I recently finished playing Uncharted 3: Drake’s Deception. It’s was a fantastic game overall. Gameplay was nothing out of the ordinary, but the world is beautifully crafted, the music is full and really gets the moods going, and the story is strongly character driven, yet over the top. It’s like living through the Indiana Jones movies of my youth.
Good things have been happening lately. I don’t really believe in knocking on wood, because I think that these good things are an intersection between hard work and luck. But maybe I should knock just in case? I got my fourth invitation to a first round interview a couple of days ago. That means that I have four chances at clerkships, which is pretty big, considering the market is pretty shitty right now. (Australia’s economy isn’t doing so well.) Mind you, interview are not a guarantee of anything. It’s just chances.
But perhaps that’s all I need.
In Uncharted, the protagonist of the story has an heirloom ring with an inscription: “sic parvis magma.” It roughly translates from Latin to “greatness from small beginnings.”
It made me think about how different I am from who I was in the past. I’ve sorted myself out in many ways. I’ve been doings things the way that I want. And yet, I’ve come to want good things for myself, as well as others. I think I’ve grown to be of stronger moral fibre, and having my foundations set right has let me make strong moves outwards into the world. I’ve learned to channel my energy and obsessiveness a bit better in socially acceptable ways, and in ways that benefit those around me as well. [CM] tells me that from studying clinical psychology, they call this practice “sublimation.”
I think that given lots of possibilities for different ways of doing things, it all started with making better choices in life. I think that I am getting to that point where I have learned to apologise for the things I’ve done wrong, but I understand that feeling guilty about anything never helps– mostly what matters is moving forward. It’s not that the ends always justify the means, but if it’s done, it’s done, and there ought to be some benefit derived from it. If you’ve done wrong by anyone, then either make it up to them, or at least gain something from the sacrifice you’ve made of them.
I was talking to CM recently about the entourages that we keep. I noted that I don’t hang around losers by choice anymore. At the same time, I don’t hang around people who are unhealthy for me. I think a lot of becoming who I am today has been about trimming the fat, and making conscious efforts to cut out bad habits– and that includes hanging around people with bad habits who will only drag me down. I had to learn to let go of the comforts of what were ultimately self-destructive behaviours. It was almost like a magic forumula– suddenly I had time to engage in the things that I really wanted to do, or at least, to fight in pursuit of what I wanted.
About a month ago, I was asked to give a welcoming speech to the new Juris Doctors. A JD is what you call law school graduates when you finish our particular postgrad degree. There were two faculty members who gave speeches, as well as another postgrad student who spoke at the event. There was a common theme to the speeches that they gave: this is a great school, this is a great opportunity, and you will have a great time.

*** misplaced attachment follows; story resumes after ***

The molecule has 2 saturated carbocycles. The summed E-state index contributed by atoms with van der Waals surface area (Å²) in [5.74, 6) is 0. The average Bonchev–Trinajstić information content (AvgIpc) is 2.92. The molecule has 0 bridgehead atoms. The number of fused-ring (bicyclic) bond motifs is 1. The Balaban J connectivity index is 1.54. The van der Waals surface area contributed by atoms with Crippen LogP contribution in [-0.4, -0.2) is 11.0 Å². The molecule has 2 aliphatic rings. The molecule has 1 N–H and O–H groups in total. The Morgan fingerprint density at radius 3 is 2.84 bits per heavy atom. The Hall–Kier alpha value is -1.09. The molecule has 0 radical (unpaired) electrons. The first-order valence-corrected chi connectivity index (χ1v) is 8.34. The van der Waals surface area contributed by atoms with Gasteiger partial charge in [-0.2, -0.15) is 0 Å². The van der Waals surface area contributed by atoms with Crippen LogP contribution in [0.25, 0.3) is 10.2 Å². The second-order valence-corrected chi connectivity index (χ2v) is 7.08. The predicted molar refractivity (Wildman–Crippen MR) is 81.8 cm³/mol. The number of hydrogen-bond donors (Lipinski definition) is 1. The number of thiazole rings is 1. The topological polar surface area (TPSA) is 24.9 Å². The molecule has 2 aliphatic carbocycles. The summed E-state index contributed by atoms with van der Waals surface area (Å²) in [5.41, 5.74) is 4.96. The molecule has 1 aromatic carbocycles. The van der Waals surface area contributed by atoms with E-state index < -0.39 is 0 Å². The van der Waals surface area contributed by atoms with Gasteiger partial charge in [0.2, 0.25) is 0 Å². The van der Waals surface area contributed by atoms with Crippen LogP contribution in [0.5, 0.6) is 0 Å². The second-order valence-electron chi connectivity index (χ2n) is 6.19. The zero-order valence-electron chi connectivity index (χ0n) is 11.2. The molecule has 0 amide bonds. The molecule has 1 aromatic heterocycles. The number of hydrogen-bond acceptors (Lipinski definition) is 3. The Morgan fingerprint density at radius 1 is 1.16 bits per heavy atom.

My presentation was the last thing before we broke out the food and wine, but my message was somewhat different.
“You’ve heard a lot of things about services at this law school, like the LIbrary, Law Society, the teachers, etc. But there’s a lot of services in upper campus you should be aware of as well,” I explained. “Psychological services is one of them. And I’m serious. You have a wonderful opportunity here– but the stress could get you before you make full use of this opportunity.”
I went on to explain a lot of harsh realities about law school as I saw it, which in a way was just advice about life in general. It included taking the time to do something other than school to keep your mind balanced and capable of happiness. I reminded them that they needed to take care of their personal health, and take care of the health of those around them.
I pointed out that it was important be adventurous, and to brave trusting people.
I also told them to read. Law is based on precedents– as such, a lot of the cases we red are often old ones. And even new ones, if they’re of any importance, someone on the internet has probably written something about it. Case summaries and commentaries basically. But at the end of the day, you cannot pretend that you know how to read. Reading what you find on the internet, instead of reading the cases directy in all their complexity, is cheating yourself.
What separates the people who are truly good at things from the people who are just on cruise control are the habits. Excellence isn’t a single result– it’s a way of life, and it is fraught with frustration and hardship.
A number of students approached me after the talk, and said that frankly, my talk had scared them a bit.
A strange turn of events had one of those new students from that welcoming event asking me for advice. Next thing I know… I’m running a mentoring group. It started off as one person, and now it seems that I’ve got about 10 of them who I’m meeting on a weekly basis.
The thing about mentoring these first semester students is that it gives me a pretty interesting view of something that is normally difficult to notice– how much I know now, compared to when I started just a couple of years ago. They represent a snapshot of hisotry– analogous to my own history– and the questions that they’re asking of me force me to remember just what choices I made to get to where I am.
It is always difficult to see what is possible in the future– but in retrospect, it’s always nice to see the small beginnings.